Yes, but it illustrates a pretty simple yet devastating problem. Normally, the destructor would be called for the object and decrement the reference count, but if you pass by reference it isn't, so calling Delete() then is a problem.
I can't think of a way to add security checks to make sure it doesn't happen.
It may be a programmer screwup. Delete() is safe to call on a smart pointer, because it only decrements the ref counter and as long as other objects exist, they are gauranteed to have access to the memory during their lifetime.
Don't we often set pointers to NULL ourselves, when we don't need them, maybe to avoid programming errors? There are also other synonyms, other functions for the same: Erase and RemoveRef. Both call Delete.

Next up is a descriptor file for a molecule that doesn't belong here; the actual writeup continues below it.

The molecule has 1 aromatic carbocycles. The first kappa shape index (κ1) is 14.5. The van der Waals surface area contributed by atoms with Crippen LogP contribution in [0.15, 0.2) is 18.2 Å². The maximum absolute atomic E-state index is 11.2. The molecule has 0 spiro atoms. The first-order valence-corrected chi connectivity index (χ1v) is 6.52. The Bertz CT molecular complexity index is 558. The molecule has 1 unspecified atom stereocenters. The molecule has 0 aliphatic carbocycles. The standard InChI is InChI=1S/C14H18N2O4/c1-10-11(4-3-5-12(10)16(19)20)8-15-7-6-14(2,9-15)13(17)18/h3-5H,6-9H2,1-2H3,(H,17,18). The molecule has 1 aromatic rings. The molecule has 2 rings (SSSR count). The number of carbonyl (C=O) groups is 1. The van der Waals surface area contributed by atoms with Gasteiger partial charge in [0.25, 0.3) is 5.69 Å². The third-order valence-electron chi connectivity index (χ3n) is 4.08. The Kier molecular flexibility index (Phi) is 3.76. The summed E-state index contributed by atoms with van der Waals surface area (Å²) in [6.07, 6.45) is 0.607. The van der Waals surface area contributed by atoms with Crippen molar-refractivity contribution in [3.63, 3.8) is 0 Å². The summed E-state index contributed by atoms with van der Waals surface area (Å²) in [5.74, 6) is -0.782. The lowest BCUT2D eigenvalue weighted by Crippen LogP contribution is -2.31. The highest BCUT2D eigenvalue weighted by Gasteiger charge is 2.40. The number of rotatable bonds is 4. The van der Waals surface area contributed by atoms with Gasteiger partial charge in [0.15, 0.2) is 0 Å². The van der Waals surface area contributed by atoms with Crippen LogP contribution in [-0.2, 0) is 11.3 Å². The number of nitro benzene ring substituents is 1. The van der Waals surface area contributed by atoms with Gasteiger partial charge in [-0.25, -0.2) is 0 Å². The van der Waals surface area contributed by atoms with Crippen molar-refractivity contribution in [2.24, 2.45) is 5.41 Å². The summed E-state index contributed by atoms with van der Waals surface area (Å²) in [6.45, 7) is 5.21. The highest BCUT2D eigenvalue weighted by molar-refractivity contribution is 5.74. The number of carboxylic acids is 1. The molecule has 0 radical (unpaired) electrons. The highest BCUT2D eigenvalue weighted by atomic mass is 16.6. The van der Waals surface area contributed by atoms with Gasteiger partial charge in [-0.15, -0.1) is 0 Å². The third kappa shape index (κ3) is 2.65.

This shows how a simple programming error, that should be safe to do with raw pointers and a smart pointer class passed by value, becomes devastating when passing the class by reference.
I might want to do something about that. More than putting a big, fat warning, of course.